Photosynthesis is a process whereby plants, some bacteria and a few types of algae convert energy from sunlight into chemical energy and store it as sugar. The internal fuel that plants use for survival is created by photosynthesis. Plants require carbon dioxide, water and light energy to synthesize sugar.
Photosynthesis occurs mostly in the leaves of the plant, in the mesophyll where the chloroplasts are contained. Chloroplasts contain the green pigment chlorophyll, which is essential to photosynthesis. Carbon dioxide enters the plant’s leaves through small openings known as stomata. The oxygen created during photosynthesis leaves through these same holes.
Photosynthesis takes place in two parts, according to an article on the University of Cincinnati -- Clermont College Biology website. The first part takes place in the light and is known as the “light reaction.” During this part, light energy is turned into chemical energy. The second part is known as the “dark reaction” in which carbon dioxide is converted to sugar.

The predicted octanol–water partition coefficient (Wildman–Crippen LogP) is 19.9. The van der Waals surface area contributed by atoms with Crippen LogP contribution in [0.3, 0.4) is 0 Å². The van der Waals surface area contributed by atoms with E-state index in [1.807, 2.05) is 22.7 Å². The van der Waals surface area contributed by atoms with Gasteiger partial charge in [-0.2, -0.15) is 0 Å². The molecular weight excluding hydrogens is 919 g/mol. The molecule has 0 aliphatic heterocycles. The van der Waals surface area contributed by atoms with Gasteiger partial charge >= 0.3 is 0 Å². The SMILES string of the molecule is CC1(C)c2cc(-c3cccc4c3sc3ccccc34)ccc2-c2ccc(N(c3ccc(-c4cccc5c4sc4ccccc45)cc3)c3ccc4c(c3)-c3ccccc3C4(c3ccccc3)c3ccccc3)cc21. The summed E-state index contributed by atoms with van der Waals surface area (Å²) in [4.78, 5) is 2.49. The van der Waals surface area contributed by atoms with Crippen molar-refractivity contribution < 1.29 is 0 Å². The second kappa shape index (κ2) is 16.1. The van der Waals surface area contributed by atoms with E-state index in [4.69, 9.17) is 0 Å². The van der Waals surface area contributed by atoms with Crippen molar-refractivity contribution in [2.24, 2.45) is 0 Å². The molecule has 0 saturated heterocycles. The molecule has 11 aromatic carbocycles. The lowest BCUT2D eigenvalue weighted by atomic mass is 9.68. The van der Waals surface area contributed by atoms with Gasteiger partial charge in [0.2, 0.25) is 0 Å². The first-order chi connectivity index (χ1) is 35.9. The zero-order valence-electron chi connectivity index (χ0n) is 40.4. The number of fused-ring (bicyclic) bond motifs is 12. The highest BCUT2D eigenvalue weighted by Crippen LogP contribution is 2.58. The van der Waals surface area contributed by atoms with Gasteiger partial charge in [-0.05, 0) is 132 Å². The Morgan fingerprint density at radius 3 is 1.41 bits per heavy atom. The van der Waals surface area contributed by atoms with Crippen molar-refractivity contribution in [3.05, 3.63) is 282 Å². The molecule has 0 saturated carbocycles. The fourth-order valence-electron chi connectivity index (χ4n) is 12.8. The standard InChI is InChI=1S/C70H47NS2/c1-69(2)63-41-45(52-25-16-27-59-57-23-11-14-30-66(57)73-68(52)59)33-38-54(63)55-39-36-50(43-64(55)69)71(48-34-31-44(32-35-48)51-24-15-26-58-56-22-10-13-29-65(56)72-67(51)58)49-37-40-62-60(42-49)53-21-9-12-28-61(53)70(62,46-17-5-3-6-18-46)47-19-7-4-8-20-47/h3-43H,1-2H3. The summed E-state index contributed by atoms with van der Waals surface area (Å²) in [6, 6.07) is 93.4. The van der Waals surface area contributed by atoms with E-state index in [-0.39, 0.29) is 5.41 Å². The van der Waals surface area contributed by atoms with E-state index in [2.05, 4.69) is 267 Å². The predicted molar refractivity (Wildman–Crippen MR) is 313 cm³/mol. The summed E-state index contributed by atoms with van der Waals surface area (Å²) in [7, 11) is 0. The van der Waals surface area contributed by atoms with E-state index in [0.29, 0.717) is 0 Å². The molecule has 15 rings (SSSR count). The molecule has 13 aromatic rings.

Sugar and Oxygen
The chemical reaction that occurs during photosynthesis results in the production of sugar and oxygen. Humans and other animals need that oxygen to breathe, so the products of photosynthesis are essential to our survival. During photosynthesis, six molecules of water combine with six molecules of carbon dioxide to produce a single molecule of sugar and six molecules of oxygen.